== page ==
Homeland Blues: Inside the Shuttered Park Slope VFW Hall Underneath the F Train

Veterans of Foreign Wars post #9485 was a bygone relic of a Park Slope that no longer exists.

A VFW Hall, part of a dying breed. (Photo By Tom Williams/Roll Call/Getty Images)
A VFW Hall, part of a dying breed. (Photo By Tom Williams/Roll Call/Getty Images)

Veterans of Foreign Wars post #9485 was a bygone relic of a Park Slope that no longer exists. A kind of neighborhood secret, tucked away beneath the elevated subway tracks, it was both a private club for veterans, a genuinely grungy dive and—perhaps most importantly—a time capsule that shielded itself from outsiders and avoided the gentrification going on outside. It is now closed some 50 years after opening on 4th Avenue and 10th Street in Brooklyn. Officials blame dwindling numbers.

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“Our membership is declining,” said State Commander Mike Pascal when asked about the closure. “The majority of our membership is World War II veterans, and they’re dying.”

Located underneath the raised tracks of the F line, for a half-century the post occupied a dim space inside a stone abutment on the block’s corner.

Today, the original entrance—with its Member’s Only sign and homemade doorbell—stands behind an unrolled metal door with a leather flap marked MAIL. Marred hours of operation and a Party Room for Rent advertisement still adorn the brick exterior, but the Post’s original sign is hidden by an ongoing subway stop renovation.

In February, The Transom visited post #9485 to meet Mike Hues, who grew up across the street and like the other dozen members, registered no response to an overhead train that jiggled the ceiling’s Valentine’s Day decor and rippled everyone’s drink. “You don’t hear it,” he said of the rapid 1-2 count reverberating through the hall. “New people,” he said, referring to us, “they hear it.”

Founded in 1964 by local Veterans dissatisfied with their 58th street Post (Sergeant H. W. Steneck Post #601), Post #9485 was one of 18 in Brooklyn and over 7000 nationwide. Eligible VFW members must serve 30 days in a combat zone or be wounded in battle.

“We were a spinoff of a World War I Post,” said Post Commander Anthony Nappi during an interview that was twice delayed by the passing train. “The guys who broke off of Steneck Post were at that point in time considered the young guys. They were the World War II guys.” Post 601 closed in 2004, 83 years after its grand opening or “muster date.” Now a New Jersey resident, Mr. Nappi was wounded in Vietnam.

Mr. Hues, also a Vietnam veteran, lives in Bensonhurst but used to drive to the post every Friday to make repairs, kill mildew, and hold on to a bit of a past he seemed to know was slipping away.

“Guys from Iraq don’t want to join a place like this,” he explained. His white brushcut lost in the ceiling decor, Mr. Hues stood atop a chair outside the office, a tiny cluttered room off the bar where he booked the back hall for parties. Bensonhurst had a VFW (Post #7868—closed), but he grew up here.

Later on in our visit, friends gathered for a retirement party in the rented back hall ($350 plus drinks), a sparse room with a drop ceiling and florescent lights. A missing panel revealed the concrete joists overhead and the passing train bothered pool shots. No one seemed to mind.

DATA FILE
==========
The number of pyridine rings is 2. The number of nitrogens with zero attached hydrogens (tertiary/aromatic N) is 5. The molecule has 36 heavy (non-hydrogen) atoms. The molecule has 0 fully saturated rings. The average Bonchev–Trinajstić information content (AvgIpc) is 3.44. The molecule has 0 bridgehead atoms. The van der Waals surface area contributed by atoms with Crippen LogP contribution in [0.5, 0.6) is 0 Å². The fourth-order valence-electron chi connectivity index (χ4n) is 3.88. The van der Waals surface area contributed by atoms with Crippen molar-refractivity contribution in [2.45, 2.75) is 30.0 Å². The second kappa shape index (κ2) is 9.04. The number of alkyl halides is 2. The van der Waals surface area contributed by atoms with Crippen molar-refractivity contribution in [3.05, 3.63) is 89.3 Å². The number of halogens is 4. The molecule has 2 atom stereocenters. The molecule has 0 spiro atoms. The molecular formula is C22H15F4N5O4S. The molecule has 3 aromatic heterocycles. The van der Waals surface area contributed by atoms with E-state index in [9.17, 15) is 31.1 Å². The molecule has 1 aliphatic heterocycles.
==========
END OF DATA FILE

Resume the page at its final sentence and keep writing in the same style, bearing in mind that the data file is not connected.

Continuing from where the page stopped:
Outside, a partygoer in shined shoes and a leather jacket yelled over the clacking of the train tracks into his cell phone. “I’m outside,” he said. “Yeah. Yeah. I can’t get reception in there.”

Back inside, four patrons sat at the bar cluttered with ashtrays, plastic lighters, packs of cigarettes, Daisy’s Diner take-out, and tall party cups of Jack-and-Coke. Ribbons hung over their heads. Patsy Cline and the Platters played on the jukebox.

The noise and booze and cigarette smoke belied the fact that VFW posts are sacred ground—a member’s only club that we had barged in on. Jimmy, a pale bald man with blue eyes that shone even in the dim light, was one of the Post’s two World War Two veterans, seated here most days and nights with an older woman in big glasses and a vintage pantsuit. “No one’s here,” she said to us. “No one wants to talk to you.”

This proved true. Soon after, Mike Hues, Anthony Nappi, and all other members stopped speaking as well. When a veteran stuck out his chest and told us to go, that was our cue to leave the place behind.

The 2014 Congressional Charter Bylaws state that a post’s charter will be revoked if the post has less than ten members. When this happens, members become members-at-large, or VFW members with no VFW. They can retain this status, or find a new post, though guest admission is up to each individual post. Thirty-five veterans are required to form a new post, though 25 must be new members instead of members from shuttered VFWs. Posts can also merge.

The fate of Post #9485 remains uncertain. Mr. Pascal said he had no recollection of the post canceling its charter, though it is no longer listed in the VFW’s state or national registry, and it appears as if the members simply picked up and left everything as is. While national bylaw dictates that a closed post’s property shall immediately pass to the state department, the signs out front remain. (“That’s very weird,” Zach Schwenk, an administrator at the VFW National Headquarters in Kansas City, said in a phone interview.)

Passersby can still call the number displayed out front. A phone rings inside, then goes to voicemail. “Hi,” a man’s voice says. “Veterans of Foreign Wars are located at 303 10th Street. Please leave your number and we’ll call you back as soon as possible. Thank you.”

Homeland Blues: Inside the Shuttered Park Slope VFW Hall Underneath the F Train